jessye_norman.jpggelan_lambert.jpgMiami native son Gelan Lambert has won numerous artistic awards, studied at the Juliard School in New York, received the National Presidential Scholar Award from former President Bill Clinton and is currently starring as J.K., the tap-dancing sensation in the hit Broadway musical, FELA!

With Broadway, most would say he’s reached the peak of his success, right?

“Wrong,” said Lambert, (pronounced Lam-Bear). “When you’re really creating art, it’s boundless. You let it speak to you. It is what is it is. It’s only later on, when you realize what category it’ll fall into, that you can interpret it. Broadway is just one stop on my journey. I feel like I’m just getting started.”

For Lambert, Miami also  represents a return to his roots with the Miami Chapter of the National Society of Arts and Letters, the organization that helped catapult him to stardom.

Whether it’s musical theatre, acting, drawing, dance or playing a musical instrument, NSAL, through local and national competitions, identifies artistic talent with promise. Shirley MacClaine and Jessye Norman are among its distinguished alumni.

The organization supports promising artists by helping them get their careers off the ground, doing everything from helping artists find and secure housing, to helping with travel or providing funding for artists to produce their own works. It has several chapters across the country, including Boca Raton.


“I was a senior in high school at the New World School of the Arts in Miami, and I saw this article in the newspaper about a competition sponsored by NSAL,” Lambert said. “I competed because I just wanted to see how I would perform with my peers. Next thing I knew, I had won first place and an award for $10,000. Next thing I knew, it was off to Julliard.

“NSAL really boosted my self-esteem and made me think that I could become a successful artist. They support me. I believe that when you’re a developing artist, you don’t want to stifle a person’s artistic choices. NSAL supported my artistic journey, which is a unique mission in the arts community.”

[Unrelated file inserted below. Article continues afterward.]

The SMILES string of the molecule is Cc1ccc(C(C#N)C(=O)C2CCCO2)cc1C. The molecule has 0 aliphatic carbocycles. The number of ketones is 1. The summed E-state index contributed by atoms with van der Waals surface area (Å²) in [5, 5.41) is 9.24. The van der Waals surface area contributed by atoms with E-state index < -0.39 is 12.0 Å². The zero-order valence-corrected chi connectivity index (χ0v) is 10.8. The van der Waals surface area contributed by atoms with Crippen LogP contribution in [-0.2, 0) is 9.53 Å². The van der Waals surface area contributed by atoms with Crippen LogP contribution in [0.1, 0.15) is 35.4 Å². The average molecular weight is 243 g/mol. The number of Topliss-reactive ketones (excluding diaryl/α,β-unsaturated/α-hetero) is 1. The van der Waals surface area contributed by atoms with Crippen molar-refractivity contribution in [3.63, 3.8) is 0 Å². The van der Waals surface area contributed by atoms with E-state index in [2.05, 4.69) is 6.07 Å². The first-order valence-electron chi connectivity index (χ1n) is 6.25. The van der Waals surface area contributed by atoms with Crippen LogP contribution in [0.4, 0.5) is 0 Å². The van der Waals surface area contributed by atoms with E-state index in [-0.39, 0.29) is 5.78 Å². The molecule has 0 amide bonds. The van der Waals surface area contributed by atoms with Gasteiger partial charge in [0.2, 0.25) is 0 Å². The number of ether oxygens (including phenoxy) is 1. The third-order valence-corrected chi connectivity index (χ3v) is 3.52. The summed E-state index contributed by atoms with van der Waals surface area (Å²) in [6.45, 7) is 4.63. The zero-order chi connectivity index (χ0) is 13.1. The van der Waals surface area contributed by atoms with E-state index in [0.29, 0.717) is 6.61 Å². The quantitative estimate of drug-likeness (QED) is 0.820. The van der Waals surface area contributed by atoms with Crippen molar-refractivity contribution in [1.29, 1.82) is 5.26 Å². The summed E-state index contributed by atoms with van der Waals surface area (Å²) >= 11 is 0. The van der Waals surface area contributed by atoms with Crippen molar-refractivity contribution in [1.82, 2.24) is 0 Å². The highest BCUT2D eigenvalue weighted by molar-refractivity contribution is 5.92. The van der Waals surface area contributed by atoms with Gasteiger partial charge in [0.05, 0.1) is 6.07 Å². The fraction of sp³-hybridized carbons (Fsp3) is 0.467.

NSAL’s artistic supports have also helped other artistic notables, including Megan Hilty, star of the hit television show Smash, and rising Miami singer Chloe Dolandis. Both actresses are past winners in local competitions sponsored by the NSAL. Hilty won NSAL’s musical theatre competition at its Pittsburgh chapter in 2004. Dolandis won a similar competition in Boca Raton last year.

Board members said they strive to keep NSAL focused on uncovering new talent, such as Lambert. The organization is unique because of its mission to host local and national talent competitions that identify the artists of tomorrow, said Alyce Erickson, a NSAL board member.

“I happen to think the young people are our future,” Erickson said. “Because arts programs are being removed from the schools, we need to create new opportunities. I want to support anything that gives young people a chance to explore their artistic talent. If you don’t expose kids, they have no idea how to see the beauty of the world. Our local and national competitions help give young people a boost to stardom.”


Judy Asselta, outgoing president of the Boca chapter, said she wants to help her chapter follow in the footsteps of other chapters around the country that are building alliances with high schools to help talent surface at the early stages of development.

“I’m excited about reaching more into the high schools to identify and support aspiring artists,” Asselta said. “We think collaborating with high schools will be a great addition to the work of our chapter.”

Shari Upbin, president of the Boca chapter, says one of her goals is to raise the profile of the organization so that NSAL can expand its reach. “Our mission is visibility for young artists,” Upbin said. “By offering venues for artists to pursue their trades in the various disciplines, we’re creating opportunities.”

NSAL is catching recent attention because of renewed interest on the impact of the arts in society, observers say. With the reach of television shows such as Glee and Smash, many organizations are now trying to quantify how the arts is making an impact.

Last year, for the first time in its 47-year history, the National Endowment for the Arts announced it will award grants to 15 research projects to investigate the value and impact of the arts in the United States.

“In order to create well-designed and responsive arts programs and policies, we need to have solid, research-based evidence about how art works,” said NEA Chairman Rocco Landesman.

Lambert says the arts, simply put, work to inspire, and he’s looking forward to inspiring the world even beyond the Broadway stage.

“I’m not in a box,” he said. He said he hopes to use his art to perhaps write a book or a novel, continue public speaking, explore choreography and one day create a stage play that not only incorporates all of his talents, but engages the community.

“I’m a contemporary dancer with tap shoes on,” he said. “But that’s only a portion of what I do.”

*Pictured above are Jessye Norman, left, and Lambert Gelan, right.